By Sam Wildow
TROY — Groups trying to prevent the demolition of the building located at 112-118 W. Main St. in Troy have filed a civil complaint in Miami County Common Pleas Court this week to appeal the decision of the Troy Board of Zoning Appeals. On Thursday, Common Pleas Court Judge Stacy Wall granted the plaintiffs’ motion for an immediate stay of judgment pending appeal, preventing the owner from demolishing the building until a final order is issued by the court.
The plaintiffs include Evil Empire, a limited liability company owned by Jeremy M. Tomb, who occupies the neighboring structure to 112-118 W. Main St., along with Ben Sutherly of the Troy Historic Preservation Alliance, the Troy Historic Preservation Alliance, and Cheryl Cheadle, who also owns one of the neighboring structures.
The defendants/appellees include the city of Troy Board of Zoning Appeals and Randy Kimmel of 116 West Main, LLC, the owner of 112-118 W. Main St.
According to court documents, the defendants have to respond to the complaint within 28 days of receiving the summons.
The Troy Board of Zoning Appeals voted 4-3 on Nov. 18 to approve the demolition application by 116 West Main Street, LLC regarding the property located at 112-118 W. Main St. in Troy, also referred to as the IOOF building. The property is also a former Miami County courthouse.
Board member Larry Wolke made the motion to approve the application. Wolke, along with board members Will Harrelson, Anthony Smith, and John Stickel, voted in favor of the motion. Board members Kent Frauenberger, Marty Baker, and Richard Burns voted against the motion.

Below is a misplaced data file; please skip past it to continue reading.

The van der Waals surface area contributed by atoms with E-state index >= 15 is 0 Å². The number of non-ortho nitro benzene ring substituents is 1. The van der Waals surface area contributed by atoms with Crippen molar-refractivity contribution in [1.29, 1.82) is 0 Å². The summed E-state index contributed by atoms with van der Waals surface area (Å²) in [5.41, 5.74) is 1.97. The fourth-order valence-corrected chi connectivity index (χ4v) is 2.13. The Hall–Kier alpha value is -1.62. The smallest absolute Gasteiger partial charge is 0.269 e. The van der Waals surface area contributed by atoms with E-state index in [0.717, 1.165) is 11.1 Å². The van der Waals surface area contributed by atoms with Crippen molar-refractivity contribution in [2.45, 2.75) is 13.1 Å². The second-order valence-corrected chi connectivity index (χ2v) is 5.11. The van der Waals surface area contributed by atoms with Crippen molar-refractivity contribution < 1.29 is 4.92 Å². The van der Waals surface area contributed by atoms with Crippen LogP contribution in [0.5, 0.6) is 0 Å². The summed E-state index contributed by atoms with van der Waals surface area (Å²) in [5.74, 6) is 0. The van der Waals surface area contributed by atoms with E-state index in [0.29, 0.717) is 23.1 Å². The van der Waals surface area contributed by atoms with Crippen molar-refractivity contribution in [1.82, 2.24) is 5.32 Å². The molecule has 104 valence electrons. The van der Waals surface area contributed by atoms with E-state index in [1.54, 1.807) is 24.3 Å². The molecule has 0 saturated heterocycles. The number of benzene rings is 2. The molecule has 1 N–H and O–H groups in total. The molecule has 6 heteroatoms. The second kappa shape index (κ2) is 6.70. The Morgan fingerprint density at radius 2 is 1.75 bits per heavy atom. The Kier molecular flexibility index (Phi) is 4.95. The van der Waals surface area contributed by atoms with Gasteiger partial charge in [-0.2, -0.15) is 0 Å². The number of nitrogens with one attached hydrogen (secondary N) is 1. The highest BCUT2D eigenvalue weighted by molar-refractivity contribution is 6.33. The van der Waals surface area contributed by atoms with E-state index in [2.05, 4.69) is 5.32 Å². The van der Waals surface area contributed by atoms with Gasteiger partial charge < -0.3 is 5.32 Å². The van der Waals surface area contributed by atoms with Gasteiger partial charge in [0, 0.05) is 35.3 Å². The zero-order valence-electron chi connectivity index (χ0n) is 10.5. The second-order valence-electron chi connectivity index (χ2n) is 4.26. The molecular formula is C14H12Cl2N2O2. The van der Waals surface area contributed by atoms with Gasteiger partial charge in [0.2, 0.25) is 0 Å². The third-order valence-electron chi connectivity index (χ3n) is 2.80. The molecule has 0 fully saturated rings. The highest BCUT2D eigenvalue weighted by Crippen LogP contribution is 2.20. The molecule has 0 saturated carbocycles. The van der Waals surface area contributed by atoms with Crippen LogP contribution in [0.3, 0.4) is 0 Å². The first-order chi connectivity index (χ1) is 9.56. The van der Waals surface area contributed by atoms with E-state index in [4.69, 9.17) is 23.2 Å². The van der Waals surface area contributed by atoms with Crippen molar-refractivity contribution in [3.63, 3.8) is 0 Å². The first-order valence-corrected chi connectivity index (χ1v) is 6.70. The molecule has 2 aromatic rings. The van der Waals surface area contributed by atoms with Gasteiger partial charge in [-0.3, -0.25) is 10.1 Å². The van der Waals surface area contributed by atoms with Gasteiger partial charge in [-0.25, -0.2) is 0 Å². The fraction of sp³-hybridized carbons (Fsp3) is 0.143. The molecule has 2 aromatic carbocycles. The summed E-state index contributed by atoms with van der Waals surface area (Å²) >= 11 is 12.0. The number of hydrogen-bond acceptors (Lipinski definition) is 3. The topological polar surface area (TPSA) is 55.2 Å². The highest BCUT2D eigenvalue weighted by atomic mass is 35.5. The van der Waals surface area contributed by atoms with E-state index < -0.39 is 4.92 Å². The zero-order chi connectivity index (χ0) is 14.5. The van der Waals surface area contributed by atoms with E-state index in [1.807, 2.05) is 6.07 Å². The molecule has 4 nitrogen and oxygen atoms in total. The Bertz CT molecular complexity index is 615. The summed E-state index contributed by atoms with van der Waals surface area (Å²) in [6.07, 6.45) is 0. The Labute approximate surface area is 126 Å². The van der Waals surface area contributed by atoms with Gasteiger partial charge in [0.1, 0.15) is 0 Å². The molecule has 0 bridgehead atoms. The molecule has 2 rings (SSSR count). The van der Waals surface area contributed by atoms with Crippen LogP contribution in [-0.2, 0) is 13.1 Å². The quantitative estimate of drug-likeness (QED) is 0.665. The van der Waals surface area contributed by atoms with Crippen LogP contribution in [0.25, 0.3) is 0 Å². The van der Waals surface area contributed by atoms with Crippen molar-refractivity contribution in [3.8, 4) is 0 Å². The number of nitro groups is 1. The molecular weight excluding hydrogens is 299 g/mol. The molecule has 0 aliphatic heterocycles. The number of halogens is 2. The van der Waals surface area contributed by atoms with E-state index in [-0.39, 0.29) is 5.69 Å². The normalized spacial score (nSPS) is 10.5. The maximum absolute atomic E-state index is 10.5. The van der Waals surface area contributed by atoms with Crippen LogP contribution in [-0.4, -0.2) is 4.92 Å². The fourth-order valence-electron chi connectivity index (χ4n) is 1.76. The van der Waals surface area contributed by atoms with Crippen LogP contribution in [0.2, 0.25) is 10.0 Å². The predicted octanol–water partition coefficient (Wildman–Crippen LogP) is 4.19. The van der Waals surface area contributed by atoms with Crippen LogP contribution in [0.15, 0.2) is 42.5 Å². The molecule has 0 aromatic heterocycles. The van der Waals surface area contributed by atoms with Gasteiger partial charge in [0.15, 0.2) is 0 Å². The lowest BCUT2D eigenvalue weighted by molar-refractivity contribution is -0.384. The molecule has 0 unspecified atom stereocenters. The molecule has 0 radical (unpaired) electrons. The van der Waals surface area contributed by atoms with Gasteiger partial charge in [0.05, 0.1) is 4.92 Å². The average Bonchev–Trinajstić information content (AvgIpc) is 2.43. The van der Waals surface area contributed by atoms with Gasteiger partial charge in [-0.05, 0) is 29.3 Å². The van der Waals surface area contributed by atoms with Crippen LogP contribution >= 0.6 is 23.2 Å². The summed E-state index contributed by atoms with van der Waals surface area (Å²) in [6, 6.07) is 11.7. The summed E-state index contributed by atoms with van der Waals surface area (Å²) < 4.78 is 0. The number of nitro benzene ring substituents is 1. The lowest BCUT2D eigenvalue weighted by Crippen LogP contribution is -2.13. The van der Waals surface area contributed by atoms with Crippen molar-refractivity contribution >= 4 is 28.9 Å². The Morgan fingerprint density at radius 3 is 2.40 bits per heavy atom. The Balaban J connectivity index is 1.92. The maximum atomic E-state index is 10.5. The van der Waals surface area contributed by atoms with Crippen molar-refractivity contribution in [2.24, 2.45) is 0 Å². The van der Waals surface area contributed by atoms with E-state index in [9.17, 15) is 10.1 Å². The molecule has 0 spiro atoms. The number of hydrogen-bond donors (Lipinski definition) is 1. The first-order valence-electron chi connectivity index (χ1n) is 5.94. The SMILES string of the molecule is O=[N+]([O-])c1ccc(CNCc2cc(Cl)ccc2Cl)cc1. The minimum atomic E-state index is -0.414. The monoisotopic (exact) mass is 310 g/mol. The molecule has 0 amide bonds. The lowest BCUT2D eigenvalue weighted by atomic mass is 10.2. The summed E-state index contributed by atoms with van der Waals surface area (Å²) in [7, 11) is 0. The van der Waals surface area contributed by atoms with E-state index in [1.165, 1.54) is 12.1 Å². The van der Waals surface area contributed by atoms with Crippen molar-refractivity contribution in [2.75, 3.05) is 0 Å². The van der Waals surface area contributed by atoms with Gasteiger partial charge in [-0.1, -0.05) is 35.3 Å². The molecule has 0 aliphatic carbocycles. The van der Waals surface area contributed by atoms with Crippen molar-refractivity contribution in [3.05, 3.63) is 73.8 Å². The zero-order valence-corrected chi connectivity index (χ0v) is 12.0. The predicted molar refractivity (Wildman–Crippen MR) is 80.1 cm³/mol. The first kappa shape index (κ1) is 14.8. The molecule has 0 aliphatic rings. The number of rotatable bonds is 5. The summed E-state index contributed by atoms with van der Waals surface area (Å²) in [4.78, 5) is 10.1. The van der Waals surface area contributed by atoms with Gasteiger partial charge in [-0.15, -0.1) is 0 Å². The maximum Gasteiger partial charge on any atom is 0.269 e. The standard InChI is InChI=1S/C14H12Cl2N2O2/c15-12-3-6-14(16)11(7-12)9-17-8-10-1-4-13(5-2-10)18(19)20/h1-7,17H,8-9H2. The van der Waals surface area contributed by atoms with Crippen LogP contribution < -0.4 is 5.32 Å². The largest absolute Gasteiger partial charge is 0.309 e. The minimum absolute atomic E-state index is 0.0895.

The demolition application was first approved by a majority vote of the Troy Planning Commission on Oct. 11. Planning Commission members Ed Westmeyer, James McGarry, Mayor Robin Oda, and Director of Public Service and Safety Patrick Titterington voted in favor of the application for demolition. Chairman Alan Kappers, along with Planning Commission members Sandy Ehrlich and Larry Wolke, voted to reject the application.
The owner, Randy Kimmel of 116 West Main LLC, first filed an application for demolition in September 2020 due to the costs it would take to repair the building after it suffered tornado damage in January 2020. The demolition application was tabled a number of times, including twice for purchase agreements that later fell through due to a lack of funding that could be secured to repair the building.
The cost of the repairs and renovation at one point was estimated at $4.1 million in March 2021, according to the city staff report. The cost of repairs and renovation stated in September was approximately $3.2 million. According to an estimate from Bruns General Contracting, the cost to meet the minimum building code standards would be approximately $659,788.
The building is not listed on the National Register of Historic Places. There are placards from the Troy Historical Society, posted to the building in 1969, which state parts of the building had been a part of Troy’s courthouses and jails.
The original structure was constructed in 1841, and housed Troy’s fourth courthouse until 1888. The back end of the original structure is still intact. There was a partial demolition of the north section of the building in 1902 that included the addition constructed to the north, east, and west of the original building. The building has a marker from the Independent Order of Odd Fellows (IOOF) dating back to 1902.